A higher CLEAR ranking indicates a higher claims risk and may result in higher auto insurance rates. Insurers may quote a higher premium for a vehicle that is less expensive to buy and features:

  • Minimal or basic loss-prevention features
  • Lower-than-average or limited safety and accident-prevention equipment

If you are considering a few different vehicle models for your next purchase, call your insurance representative first to see which model will give you the best insurance premium. You may be surprised but glad you checked!

Insurance rates can vary considerably based on the region you live in. Urban areas with higher population densities and increased risk of accidents or theft often have much higher premiums than rural areas.

Insurance History
Whether you have ever had your own auto insurance policy or been listed as a driver will usually impact your rates. Additionally, the length of time you've been insured without any lapses can affect your rates in some provinces.

Deductible Amount
A higher deductible can lower your monthly premium, but you'll pay more out of pocket. Direct compensation, all perils, collision, comprehensive and specified perils coverage usually have various deductible options to choose from.

The amount that you drive
This includes the number kilometres you drive in a year and if you commute to work or school. The more you drive, the higher your premium will be.

Driving without the required car insurance in Canada is a serious offense. If you are caught driving without mandatory insurance in Canada, you could be fined up to $50,000, depending on your province. Your licence can be suspended, you will be liable to pay for damages if you cause an accident, and you could even face jail time if it’s not your first offense.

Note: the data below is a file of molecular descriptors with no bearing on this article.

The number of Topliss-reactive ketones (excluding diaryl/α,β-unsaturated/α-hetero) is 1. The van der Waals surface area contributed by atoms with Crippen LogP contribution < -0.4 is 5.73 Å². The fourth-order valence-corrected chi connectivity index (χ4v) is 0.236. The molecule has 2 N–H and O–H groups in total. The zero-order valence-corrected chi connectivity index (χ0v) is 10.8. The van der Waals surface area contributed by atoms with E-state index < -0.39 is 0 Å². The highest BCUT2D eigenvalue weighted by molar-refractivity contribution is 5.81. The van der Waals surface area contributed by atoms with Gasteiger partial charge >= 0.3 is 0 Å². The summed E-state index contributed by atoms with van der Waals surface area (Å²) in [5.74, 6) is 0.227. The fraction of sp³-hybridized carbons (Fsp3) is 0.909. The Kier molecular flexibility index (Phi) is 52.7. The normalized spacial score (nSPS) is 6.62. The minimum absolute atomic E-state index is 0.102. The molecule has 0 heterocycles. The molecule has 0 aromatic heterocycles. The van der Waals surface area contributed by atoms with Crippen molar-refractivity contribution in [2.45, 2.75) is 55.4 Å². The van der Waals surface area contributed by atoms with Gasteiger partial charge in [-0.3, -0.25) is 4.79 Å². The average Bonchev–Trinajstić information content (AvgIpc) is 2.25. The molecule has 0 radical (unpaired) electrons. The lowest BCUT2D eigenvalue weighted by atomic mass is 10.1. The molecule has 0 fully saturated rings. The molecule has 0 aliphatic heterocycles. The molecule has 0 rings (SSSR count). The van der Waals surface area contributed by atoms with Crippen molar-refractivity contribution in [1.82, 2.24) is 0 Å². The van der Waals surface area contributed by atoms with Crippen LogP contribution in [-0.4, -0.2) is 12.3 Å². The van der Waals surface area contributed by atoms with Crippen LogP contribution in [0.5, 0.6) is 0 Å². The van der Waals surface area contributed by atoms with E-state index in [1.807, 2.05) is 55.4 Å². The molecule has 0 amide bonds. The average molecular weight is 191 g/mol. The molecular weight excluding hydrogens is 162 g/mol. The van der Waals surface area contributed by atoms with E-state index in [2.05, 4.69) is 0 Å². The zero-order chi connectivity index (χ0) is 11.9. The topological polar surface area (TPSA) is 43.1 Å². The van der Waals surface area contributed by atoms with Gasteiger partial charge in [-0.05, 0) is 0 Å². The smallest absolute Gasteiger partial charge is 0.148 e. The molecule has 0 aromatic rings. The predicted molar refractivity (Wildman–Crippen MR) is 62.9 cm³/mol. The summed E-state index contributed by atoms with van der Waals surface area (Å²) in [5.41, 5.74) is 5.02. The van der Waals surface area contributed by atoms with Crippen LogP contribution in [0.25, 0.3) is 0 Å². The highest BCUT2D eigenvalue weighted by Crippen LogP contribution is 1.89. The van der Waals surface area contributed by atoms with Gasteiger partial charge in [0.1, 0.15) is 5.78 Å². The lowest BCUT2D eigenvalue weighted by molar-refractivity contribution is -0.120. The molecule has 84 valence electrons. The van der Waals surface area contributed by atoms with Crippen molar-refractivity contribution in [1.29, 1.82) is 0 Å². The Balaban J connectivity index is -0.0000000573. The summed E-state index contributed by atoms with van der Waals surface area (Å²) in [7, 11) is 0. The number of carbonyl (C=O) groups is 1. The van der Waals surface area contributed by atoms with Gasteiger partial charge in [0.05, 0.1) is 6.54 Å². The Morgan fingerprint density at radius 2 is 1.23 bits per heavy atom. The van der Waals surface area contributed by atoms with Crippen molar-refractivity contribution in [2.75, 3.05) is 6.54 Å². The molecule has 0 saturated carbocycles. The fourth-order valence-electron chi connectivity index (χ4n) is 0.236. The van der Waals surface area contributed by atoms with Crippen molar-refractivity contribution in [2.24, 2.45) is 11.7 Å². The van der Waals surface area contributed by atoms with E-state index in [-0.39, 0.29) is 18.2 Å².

Yes, it is possible to make changes to your car insurance coverage during your policy term in Canada. If you find that your current coverage needs adjustment, or you want to add or remove certain coverage options, you can contact your insurance provider to discuss the changes. However, it's important to note that making changes to your policy may result in adjustments to your premium. Your insurance company will provide guidance on the process, any potential fees or penalties, and the impact on your coverage and premium.

In Canada, filing a car insurance claim typically involves the following steps:

  1. Contact Your Insurance Provider: Report the incident to your insurance company as soon as possible. Provide accurate details about the accident, including the date, time, location, and any involved parties.
  2. Gather Information: Collect relevant information such as the names, contact details, and insurance information of the parties involved, as well as any witnesses. Take photos of the accident scene and document the damages sustained.
  3. Complete Claim Forms: Your insurance provider will guide you through the claim process and provide the necessary forms. Fill out the forms accurately and include all relevant information.
  4. Provide Supporting Documents: Depending on the nature of the claim, you may be required to submit supporting documents, such as police reports, repair estimates, medical bills, and other relevant paperwork.
  5. Cooperate with the Claims Adjuster: Your insurance company will assign a claims adjuster to assess the damages and determine the coverage and settlement. Cooperate fully with the adjuster and provide any additional information they may request.
  6. Repair or Replacement: Once your claim is approved, your insurer will provide guidance on repairing or replacing your vehicle. They may have preferred repair shops or specific procedures to follow.

Make sure you understand the specific claim process outlined by your insurance provider and quickly provide all necessary documentation. This will help you to have a smooth and efficient claims experience.